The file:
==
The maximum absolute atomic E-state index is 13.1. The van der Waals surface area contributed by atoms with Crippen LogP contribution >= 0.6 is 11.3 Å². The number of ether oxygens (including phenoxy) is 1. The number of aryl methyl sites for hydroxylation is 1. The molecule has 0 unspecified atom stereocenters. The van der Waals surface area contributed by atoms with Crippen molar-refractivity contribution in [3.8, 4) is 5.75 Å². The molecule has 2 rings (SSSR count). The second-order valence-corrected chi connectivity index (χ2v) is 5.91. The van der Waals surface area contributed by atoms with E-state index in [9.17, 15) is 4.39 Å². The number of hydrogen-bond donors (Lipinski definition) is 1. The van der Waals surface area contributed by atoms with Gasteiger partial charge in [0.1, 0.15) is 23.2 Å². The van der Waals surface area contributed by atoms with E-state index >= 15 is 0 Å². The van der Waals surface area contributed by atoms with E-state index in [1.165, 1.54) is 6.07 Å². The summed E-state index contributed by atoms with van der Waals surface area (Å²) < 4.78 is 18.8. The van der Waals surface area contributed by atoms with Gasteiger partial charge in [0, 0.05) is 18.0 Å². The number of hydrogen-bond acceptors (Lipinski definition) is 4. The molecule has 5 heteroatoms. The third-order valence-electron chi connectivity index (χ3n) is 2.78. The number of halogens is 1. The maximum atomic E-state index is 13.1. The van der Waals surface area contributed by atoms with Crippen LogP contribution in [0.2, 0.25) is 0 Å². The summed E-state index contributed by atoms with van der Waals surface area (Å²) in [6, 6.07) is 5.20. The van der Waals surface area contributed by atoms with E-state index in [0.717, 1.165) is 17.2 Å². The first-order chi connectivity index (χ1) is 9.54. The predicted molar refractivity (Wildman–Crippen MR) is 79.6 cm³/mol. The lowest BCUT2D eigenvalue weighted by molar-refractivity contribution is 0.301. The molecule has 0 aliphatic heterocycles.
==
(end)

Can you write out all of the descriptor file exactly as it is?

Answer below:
The maximum absolute atomic E-state index is 13.1. The van der Waals surface area contributed by atoms with Crippen LogP contribution >= 0.6 is 11.3 Å². The number of ether oxygens (including phenoxy) is 1. The number of aryl methyl sites for hydroxylation is 1. The molecule has 0 unspecified atom stereocenters. The van der Waals surface area contributed by atoms with Crippen molar-refractivity contribution in [3.8, 4) is 5.75 Å². The molecule has 2 rings (SSSR count). The second-order valence-corrected chi connectivity index (χ2v) is 5.91. The van der Waals surface area contributed by atoms with E-state index in [9.17, 15) is 4.39 Å². The number of hydrogen-bond donors (Lipinski definition) is 1. The van der Waals surface area contributed by atoms with Gasteiger partial charge in [0.1, 0.15) is 23.2 Å². The van der Waals surface area contributed by atoms with E-state index >= 15 is 0 Å². The van der Waals surface area contributed by atoms with E-state index in [1.165, 1.54) is 6.07 Å². The summed E-state index contributed by atoms with van der Waals surface area (Å²) < 4.78 is 18.8. The van der Waals surface area contributed by atoms with Gasteiger partial charge in [0, 0.05) is 18.0 Å². The number of hydrogen-bond acceptors (Lipinski definition) is 4. The molecule has 5 heteroatoms. The third-order valence-electron chi connectivity index (χ3n) is 2.78. The number of halogens is 1. The maximum atomic E-state index is 13.1. The van der Waals surface area contributed by atoms with Crippen LogP contribution in [0.2, 0.25) is 0 Å². The summed E-state index contributed by atoms with van der Waals surface area (Å²) in [6, 6.07) is 5.20. The van der Waals surface area contributed by atoms with E-state index in [0.717, 1.165) is 17.2 Å². The first-order chi connectivity index (χ1) is 9.54. The predicted molar refractivity (Wildman–Crippen MR) is 79.6 cm³/mol. The lowest BCUT2D eigenvalue weighted by molar-refractivity contribution is 0.301. The molecule has 0 aliphatic heterocycles.